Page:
It has been pointed out to me that my choices on these lists reflect a bias toward comedy. If I wanted to dispel that notion, choosing Bringing Up Baby as the best picture of 1938 would do little to that end. (Thankfully I don’t care to dispel it.) Despite this bias, I don’t think any movie lover could seriously argue an affection for the antics of Katherine Hepburn and Cary Grant under the skillful direction of Howard Hawks could only be explained by a unshakeable prejudice for comedy. It is a brilliant movie by any measure.
Other comedy directors like George Cukor and, a little later, Preston Sturges kept their stories rooted firmly in the real world peppering their realms with eccentric characters. Hawks on the other hand only used the real world as a rough outline for this picture. Every character is, to varying degrees, a nut. The straight man is missing from the comedy equation here – the cast is all Gracie Allens, Bud Abbotts, and every other comic half of comedy duos. The only exception is Mr. Peabody, the long suffering, serious attorney in the midst of all the loons. (Then again he may seem normal because we see him so little. Had Hawks decided to give him more screen time I have a feeling he would have turned out just as ridiculous as everyone else.)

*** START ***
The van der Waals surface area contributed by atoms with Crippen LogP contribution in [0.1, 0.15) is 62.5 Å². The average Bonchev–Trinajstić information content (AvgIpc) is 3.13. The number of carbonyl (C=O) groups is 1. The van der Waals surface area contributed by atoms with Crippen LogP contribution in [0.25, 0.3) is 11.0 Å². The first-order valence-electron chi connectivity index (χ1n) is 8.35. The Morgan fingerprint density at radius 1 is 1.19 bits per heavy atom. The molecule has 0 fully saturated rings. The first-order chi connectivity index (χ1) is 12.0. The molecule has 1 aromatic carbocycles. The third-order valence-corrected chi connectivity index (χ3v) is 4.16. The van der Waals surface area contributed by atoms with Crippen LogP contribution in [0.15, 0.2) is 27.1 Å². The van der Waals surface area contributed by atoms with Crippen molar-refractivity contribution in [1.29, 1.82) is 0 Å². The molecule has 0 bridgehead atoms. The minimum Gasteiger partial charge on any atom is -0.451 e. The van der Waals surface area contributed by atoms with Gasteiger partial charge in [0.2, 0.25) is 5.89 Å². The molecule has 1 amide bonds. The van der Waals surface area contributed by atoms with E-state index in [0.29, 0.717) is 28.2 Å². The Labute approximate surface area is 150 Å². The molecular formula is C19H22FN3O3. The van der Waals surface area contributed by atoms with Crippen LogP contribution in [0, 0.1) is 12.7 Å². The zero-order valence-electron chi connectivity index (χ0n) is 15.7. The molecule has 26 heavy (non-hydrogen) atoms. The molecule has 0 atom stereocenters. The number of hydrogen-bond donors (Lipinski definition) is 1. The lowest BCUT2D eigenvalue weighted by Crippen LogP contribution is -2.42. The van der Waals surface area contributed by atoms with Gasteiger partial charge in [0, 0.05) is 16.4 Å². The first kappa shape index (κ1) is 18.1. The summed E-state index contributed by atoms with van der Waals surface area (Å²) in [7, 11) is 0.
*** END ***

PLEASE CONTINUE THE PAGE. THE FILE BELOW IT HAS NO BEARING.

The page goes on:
It might sound like a risky strategy to pack the movie with so many wackos. With whom, after all, can the audience identify? And when do they get a chance to catch a breath? The genius of the movie is there is no one to identify with and there is never a chance for the audience to catch our breaths. It’s a whirlwind of zaniness that never feels real, but is always engaging. It simply works.
And how can it not featuring a scatterbrained paleontologist (Cary Grant) trying to find a lost intercostals clavicle, the final piece he needs for his brontosaurus, while trying to wed to his all-business fiancée Miss Swallow. Getting in the way of both are hare-brained heiress Susan Vance (Katherine Hepburn), her gruff aunt (May Robson), a yappy fox terrier named George, a jittery big game hunter, an alcoholic gardener, an over-zealous constable, an arrogant psychiatrist, a man-eating leopard, and a tame, affectionate leopard named Baby.
Hawks created a world where it is plausible that two leopards could be loose in Connecticut at the same time, that Susan could pass herself off as crime moll Swingin’ Door Suzy, that Susan just happens to be the niece of the woman Grant’s character David is trying to get a one million dollar grant from, that David could pass himself off as a man recovering from a nervous breakdown, that Susan could try to pass David off as a big game hunter the very night another big game hunter is coming to dinner, etc. It’s a world of misunderstandings and mishaps, of coincidences, disasters, accidents, and ruses all crafted, engineered, and executed by a master filmmaker for our laughter. What more could we ask for from a film?